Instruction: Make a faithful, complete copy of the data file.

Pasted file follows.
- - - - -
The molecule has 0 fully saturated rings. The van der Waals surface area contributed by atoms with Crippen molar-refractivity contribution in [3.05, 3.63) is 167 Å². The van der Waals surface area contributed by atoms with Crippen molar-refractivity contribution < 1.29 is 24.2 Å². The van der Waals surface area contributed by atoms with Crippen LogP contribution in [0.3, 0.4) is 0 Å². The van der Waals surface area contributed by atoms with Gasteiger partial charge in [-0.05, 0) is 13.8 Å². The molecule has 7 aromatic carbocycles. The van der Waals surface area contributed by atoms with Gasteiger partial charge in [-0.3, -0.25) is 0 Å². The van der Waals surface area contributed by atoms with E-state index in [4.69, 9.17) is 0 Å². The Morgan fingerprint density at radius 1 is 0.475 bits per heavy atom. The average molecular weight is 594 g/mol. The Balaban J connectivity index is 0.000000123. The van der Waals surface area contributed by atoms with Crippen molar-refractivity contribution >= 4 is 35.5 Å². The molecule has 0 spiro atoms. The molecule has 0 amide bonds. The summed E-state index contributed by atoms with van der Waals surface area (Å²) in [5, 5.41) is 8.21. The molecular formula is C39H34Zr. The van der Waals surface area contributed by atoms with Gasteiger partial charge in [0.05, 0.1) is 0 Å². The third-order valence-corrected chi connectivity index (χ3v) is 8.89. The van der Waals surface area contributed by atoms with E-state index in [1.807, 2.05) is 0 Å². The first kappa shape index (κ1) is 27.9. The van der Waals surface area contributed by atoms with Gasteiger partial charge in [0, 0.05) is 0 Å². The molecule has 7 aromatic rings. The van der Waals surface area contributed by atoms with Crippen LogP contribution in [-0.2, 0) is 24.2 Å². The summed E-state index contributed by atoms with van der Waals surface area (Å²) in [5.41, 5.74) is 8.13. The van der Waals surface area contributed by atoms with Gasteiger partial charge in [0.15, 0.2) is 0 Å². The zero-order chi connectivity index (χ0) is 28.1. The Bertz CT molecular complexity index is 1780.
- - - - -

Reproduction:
The molecule has 0 fully saturated rings. The van der Waals surface area contributed by atoms with Crippen molar-refractivity contribution in [3.05, 3.63) is 167 Å². The van der Waals surface area contributed by atoms with Crippen molar-refractivity contribution < 1.29 is 24.2 Å². The van der Waals surface area contributed by atoms with Crippen LogP contribution in [0.3, 0.4) is 0 Å². The van der Waals surface area contributed by atoms with Gasteiger partial charge in [-0.05, 0) is 13.8 Å². The molecule has 7 aromatic carbocycles. The van der Waals surface area contributed by atoms with Gasteiger partial charge in [-0.3, -0.25) is 0 Å². The van der Waals surface area contributed by atoms with E-state index in [4.69, 9.17) is 0 Å². The Morgan fingerprint density at radius 1 is 0.475 bits per heavy atom. The average molecular weight is 594 g/mol. The Balaban J connectivity index is 0.000000123. The van der Waals surface area contributed by atoms with Crippen molar-refractivity contribution >= 4 is 35.5 Å². The molecule has 0 spiro atoms. The molecule has 0 amide bonds. The summed E-state index contributed by atoms with van der Waals surface area (Å²) in [5, 5.41) is 8.21. The molecular formula is C39H34Zr. The van der Waals surface area contributed by atoms with Gasteiger partial charge in [0.05, 0.1) is 0 Å². The third-order valence-corrected chi connectivity index (χ3v) is 8.89. The van der Waals surface area contributed by atoms with E-state index in [1.807, 2.05) is 0 Å². The first kappa shape index (κ1) is 27.9. The van der Waals surface area contributed by atoms with Gasteiger partial charge in [0, 0.05) is 0 Å². The molecule has 7 aromatic rings. The van der Waals surface area contributed by atoms with Crippen LogP contribution in [-0.2, 0) is 24.2 Å². The summed E-state index contributed by atoms with van der Waals surface area (Å²) in [5.41, 5.74) is 8.13. The van der Waals surface area contributed by atoms with Gasteiger partial charge in [0.15, 0.2) is 0 Å². The zero-order chi connectivity index (χ0) is 28.1. The Bertz CT molecular complexity index is 1780.